After my little trip into the Laurentian mountains, it was Ottawa for me yesterday. There I met up with reader Alex DeMarsh and a few friends he’d pulled together from a local Less Wrong meetup, at the pleasant Fox and Feather pub. Reading left to right, we have Corey, Alex, Miranda and Ben. Alex and Ben are ribbonfarm/Tempo readers, while Miranda and Corey had never heard of me. I like that kind of ratio of (digitally) familiar and unfamiliar people. The meeting was very interesting, since it helped me further clarify how the idea of narrative rationality that I have developed in Tempo relates to traditional notions of rationality.
For those of you aren’t familiar with Less Wrong, it is a community of rationalists associated with the Singularity Institute. I admit I was rather wary and curious at the same time. The Less Wrong world seems to overlap significantly with my readership. I have no idea why. Quite often, a new reader will mention Less Wrong and ask whether I read the site. The answer is, I don’t. I have looked a bit, but have never been able to get into it, even though they discuss a lot of the themes I discuss on ribbonfarm and particularly in Tempo. I suspect I am in a sort of evil-twin relationship with the Less Wrong philosophy of cognition and decision-making. When I said this at the meetup, one of the attendees remarked, “…and you’re the evil twin.”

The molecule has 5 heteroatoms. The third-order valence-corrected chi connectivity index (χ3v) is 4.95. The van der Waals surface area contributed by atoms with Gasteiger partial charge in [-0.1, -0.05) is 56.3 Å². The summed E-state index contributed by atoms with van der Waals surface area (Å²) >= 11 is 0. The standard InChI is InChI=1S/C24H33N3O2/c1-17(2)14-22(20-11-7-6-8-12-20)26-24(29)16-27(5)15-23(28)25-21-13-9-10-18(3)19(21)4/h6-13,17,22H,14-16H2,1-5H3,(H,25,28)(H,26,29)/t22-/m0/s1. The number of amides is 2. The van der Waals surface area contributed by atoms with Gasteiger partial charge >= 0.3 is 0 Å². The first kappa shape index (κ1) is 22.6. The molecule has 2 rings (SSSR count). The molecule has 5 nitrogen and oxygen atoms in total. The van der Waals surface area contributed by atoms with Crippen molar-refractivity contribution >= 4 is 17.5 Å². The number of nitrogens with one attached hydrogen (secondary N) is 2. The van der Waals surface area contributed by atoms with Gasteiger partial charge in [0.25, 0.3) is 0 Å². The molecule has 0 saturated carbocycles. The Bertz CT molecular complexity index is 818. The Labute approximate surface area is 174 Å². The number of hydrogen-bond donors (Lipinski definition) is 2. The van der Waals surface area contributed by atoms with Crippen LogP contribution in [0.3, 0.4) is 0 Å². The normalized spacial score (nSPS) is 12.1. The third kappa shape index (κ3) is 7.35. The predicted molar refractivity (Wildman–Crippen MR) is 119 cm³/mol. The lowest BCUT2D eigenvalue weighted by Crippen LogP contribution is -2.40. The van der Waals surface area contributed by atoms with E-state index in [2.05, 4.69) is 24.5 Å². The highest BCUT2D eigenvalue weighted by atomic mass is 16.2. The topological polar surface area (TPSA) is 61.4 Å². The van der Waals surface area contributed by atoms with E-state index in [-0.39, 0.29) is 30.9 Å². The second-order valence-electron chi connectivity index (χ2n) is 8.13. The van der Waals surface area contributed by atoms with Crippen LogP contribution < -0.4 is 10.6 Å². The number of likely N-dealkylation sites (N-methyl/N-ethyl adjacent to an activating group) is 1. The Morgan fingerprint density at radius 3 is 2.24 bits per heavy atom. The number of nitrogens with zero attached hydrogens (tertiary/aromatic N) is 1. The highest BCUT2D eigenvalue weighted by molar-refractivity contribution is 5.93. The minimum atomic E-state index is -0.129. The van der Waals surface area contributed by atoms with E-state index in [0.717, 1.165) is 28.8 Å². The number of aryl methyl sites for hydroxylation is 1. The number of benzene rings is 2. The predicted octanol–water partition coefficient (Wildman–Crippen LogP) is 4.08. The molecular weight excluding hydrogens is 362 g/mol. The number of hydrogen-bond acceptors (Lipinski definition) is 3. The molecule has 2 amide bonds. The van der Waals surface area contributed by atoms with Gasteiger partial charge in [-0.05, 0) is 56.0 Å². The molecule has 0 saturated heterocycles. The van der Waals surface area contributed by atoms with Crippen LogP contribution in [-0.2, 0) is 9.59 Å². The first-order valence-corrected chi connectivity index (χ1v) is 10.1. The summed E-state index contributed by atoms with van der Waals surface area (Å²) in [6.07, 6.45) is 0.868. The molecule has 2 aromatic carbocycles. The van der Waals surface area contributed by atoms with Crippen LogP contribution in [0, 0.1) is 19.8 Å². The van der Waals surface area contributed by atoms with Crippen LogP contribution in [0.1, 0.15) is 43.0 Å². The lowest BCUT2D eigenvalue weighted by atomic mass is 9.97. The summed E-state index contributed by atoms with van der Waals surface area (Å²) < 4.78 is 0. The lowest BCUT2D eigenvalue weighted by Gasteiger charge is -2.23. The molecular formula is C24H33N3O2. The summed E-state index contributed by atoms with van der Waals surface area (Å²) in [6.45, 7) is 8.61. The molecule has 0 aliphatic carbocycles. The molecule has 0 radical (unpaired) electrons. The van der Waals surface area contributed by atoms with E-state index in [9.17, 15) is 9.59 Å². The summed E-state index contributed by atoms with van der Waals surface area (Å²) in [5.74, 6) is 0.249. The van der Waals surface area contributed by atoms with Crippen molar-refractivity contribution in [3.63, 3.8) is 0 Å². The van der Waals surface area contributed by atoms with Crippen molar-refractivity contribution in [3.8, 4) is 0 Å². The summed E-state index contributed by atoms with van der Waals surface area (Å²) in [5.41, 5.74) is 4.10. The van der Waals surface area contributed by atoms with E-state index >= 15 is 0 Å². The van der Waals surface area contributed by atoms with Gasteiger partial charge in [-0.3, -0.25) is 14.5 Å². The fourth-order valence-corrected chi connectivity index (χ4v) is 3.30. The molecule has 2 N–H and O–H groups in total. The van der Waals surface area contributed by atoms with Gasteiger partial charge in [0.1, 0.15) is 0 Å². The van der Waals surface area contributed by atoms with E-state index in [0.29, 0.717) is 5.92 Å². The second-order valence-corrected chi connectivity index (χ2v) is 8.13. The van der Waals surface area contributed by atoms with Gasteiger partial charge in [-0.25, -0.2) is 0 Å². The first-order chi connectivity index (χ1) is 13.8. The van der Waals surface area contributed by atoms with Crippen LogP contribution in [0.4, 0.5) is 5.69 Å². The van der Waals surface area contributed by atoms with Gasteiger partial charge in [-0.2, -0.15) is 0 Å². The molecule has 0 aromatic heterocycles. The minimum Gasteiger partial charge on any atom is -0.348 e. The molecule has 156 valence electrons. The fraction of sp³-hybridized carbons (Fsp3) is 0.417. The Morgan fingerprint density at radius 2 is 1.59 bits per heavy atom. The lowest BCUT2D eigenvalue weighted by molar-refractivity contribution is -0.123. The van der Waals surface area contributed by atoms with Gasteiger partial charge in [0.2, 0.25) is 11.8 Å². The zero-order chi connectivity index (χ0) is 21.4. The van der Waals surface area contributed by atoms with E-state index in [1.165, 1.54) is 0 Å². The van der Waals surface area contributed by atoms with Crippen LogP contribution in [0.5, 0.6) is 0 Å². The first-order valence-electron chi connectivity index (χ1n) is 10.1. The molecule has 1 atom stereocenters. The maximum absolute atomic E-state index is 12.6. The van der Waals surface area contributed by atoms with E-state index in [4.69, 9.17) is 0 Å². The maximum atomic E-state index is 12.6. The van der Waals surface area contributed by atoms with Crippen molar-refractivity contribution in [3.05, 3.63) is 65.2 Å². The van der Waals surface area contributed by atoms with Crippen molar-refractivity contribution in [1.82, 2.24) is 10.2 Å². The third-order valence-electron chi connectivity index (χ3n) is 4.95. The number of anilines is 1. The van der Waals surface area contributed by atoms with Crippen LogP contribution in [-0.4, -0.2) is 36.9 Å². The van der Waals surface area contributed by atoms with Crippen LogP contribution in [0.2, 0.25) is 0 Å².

I have a pleasant ongoing email conversation with some of the folks behind Less Wrong (Michael Vassar and Jasen Murray), but though I like lots of bits and pieces of the thinking that seems to emerge from the community, I sense that my intellectual DNA is fundamentally different in some deep way that I haven’t yet figured out.
To my pleasant surprise though, the meeting was a great deal of fun. I guess I was sort of expecting an inquisition by a panel of Spocks given the views I espouse, but it was mainly a freewheeling open-ended discussion that went down plenty of interesting rabbit holes. Beer, nachos and bad geek jokes flowed freely.
Building on the evil twin theme, a big meme for the evening was Batman rationality vs. Joker rationality. The Batman vs. Joker (Heath Ledger version) sheds a surprising amount of light on questions such as whether you should want to live for ever and whether rational people necessarily want good things for everybody.
I wish now I’d recorded the conversation. Suffice it to say that we explored some very fertile territory, and a good time was had by all.
I am now less wary of the lesswrongers than I used to be. They bring a healthy sense of doubt, irony, aesthetics and skepticism to their passion for rationality. I expect I’ll continue making fun of them on occasion though. I can’t help myself. A dedicated group of world-saving, optimal-living optimists with a deep faith in the power of rationality suggests far too many irresistible jokes to someone with a bloody-minded sense of humor like me. I expect they’ll actually succeed in their effort to save the world, and I’ll go to atheist hell where Richard Dawkins’ ghost will torture me.
Following the pub meetup (which included a game of darts where I came in dead last), we moved to a party somewhere else in Ottawa and returned rather late to Alex’s house, where I shared the futon for the night with his cat, Darwin, who likes to sit inside dresser drawers. I took this amazingly evil picture of Darwin that I am itching to post in an intelligent design forum. Dawkins bless camera flashes and cat corneas.